Cow in love with BellyThere was a heartbroken cow next day when Belly left the camp-ground. And more than hearts were broken that day and the previous one on people and bikes going into the rally. Belly, Colin and F. Powell had already lost one of their group, A. Powell, who was hospitalised in Mt Isa after a tank-slapper on the bitumen. They didn't have any trouble on the 130 km of dirt, but many weren't so lucky. The first 100 km was firm gravel minor road, with some corners and creek crossings and the odd nasty rock or pothole to keep concentration up. The last 30 km of Lorella Springs' own road was difficult, with a number of soft, rutted sand stretches containing sometimes a rock or sharp pothole to complicate navigation. I found 80 kmh was my best sand-slithering speed.

Colin on left relaxed, Bob totally nackeredIn one of the sand stretches there were a couple of tents for a guy with a broken collarbone. The worst moment I had was when a sidecar came into a sand stretch from the opposite direction to me. He apparently had more faith in my ability to control the direction of my bike than I did, but we managed to miss each other. Which is more than could be said for a KTM at the rally site with a broken triple clamp from a head-on with another bike. Riders with heavily-laden R1100, R1150 and R1200 BMs were having a hard time getting through the sand. When Bob and the other guys arrived later they looked stuffed. Even the F650 BM's had problems, as shown by a written-off 650 Dakar at the entrance to the rally site, and the story of Jesse's bogged in the middle of the road.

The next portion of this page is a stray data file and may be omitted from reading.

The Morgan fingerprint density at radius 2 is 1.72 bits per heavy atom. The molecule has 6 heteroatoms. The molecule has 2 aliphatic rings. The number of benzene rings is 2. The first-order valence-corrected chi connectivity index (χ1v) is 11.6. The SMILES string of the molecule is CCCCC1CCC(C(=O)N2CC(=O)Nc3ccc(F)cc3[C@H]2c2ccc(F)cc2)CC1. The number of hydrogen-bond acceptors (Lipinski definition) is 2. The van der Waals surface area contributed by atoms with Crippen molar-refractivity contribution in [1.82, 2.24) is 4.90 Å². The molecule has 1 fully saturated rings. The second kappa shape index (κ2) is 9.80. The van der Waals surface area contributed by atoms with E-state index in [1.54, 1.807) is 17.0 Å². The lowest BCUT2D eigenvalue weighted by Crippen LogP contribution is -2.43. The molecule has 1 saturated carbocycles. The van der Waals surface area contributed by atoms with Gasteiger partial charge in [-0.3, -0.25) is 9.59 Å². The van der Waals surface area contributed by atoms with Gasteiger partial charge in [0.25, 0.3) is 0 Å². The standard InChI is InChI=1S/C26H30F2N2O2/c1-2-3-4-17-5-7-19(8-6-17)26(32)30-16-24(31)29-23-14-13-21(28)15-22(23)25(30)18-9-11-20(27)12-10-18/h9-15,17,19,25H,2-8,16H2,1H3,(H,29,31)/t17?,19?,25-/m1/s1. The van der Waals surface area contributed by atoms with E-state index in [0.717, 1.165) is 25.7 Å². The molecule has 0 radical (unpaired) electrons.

Lorella campsite Lorella Springs proved to be a lovely spot. Bear and Dawn saw that we had made it, leaky BM and all, and then we had to register officially for the rally, organise tea and breakfast and have a celebratory cold beer and then find a nice shady spot next to the spring for the tent. People were bobbing around in the water (7 MB video). Fred Powell was kind enought to spend time sealing my sump better, so its 1 litre a day habit could be lessened. It was even warm enough to run the tent "topless", which was great for looking at the stars later that night. Not that some of the people returning from the rally party at 4am would have noticed the stars, would they Dawn? Dawn's RFDS fundraising inspiration (8 MB video) was to have a bra-size guessing competition and then a bra-off between the man who guessed closest and Andy and me who were next. Andy displayed amazing bra-destrapping speed.

Yammie on road train near Coober PedyThe next day Andy and I packed up and headed south, staying one night in the Daly Waters pub to catch up with our band of Bob, Peter and Jesse and Don and Greg who were going west to WA. Adrian went on ahead towards Alice. Our aim was to get back to Albany 5,000 kms away in 7 days. We then bored southwards for several days, and had got 2,000 kms back towards home just south of Coober Pedy in outback SA, when the gearbox seized on Andy's Tenere and its trip was over. We quickly scrounged a lift on a road train for the Yammie and Andy to Port Augusta, then we had to wait an afternoon and into the next morning to cadge a lift on a truck going to Perth. I followed Andy's trucks for two days and 1,200 kms, getting remarkable fuel economy (3.5 l/100km).

BM on old nullarbor road near NundrooNear Nundroo I found a section of the old Nullarbor dirt that I rode on when I first crossed the Nullie on my first BM, an R60/5, in 1973. I noticed that Allanah from NSW had ridden a similar R60/5 into Lorella Springs. That was a fantastic effort I thought, as I don't remember my R60/5 as being a good dirt machine. Now here I was on a double sixty: the R1200. In the intervening 35 years power, braking and handling had increased immensely, but not weight. The sump was still leaking, but the bike was feeling fantastic on the wide-open Nullarbor, punching through light rain showers and humming towards home. Andy's truck headed off at 2am towards Perth, and I did a personal best of 1,150 kms in daylight hours later that day. Next day was sunny Albany by 1pm.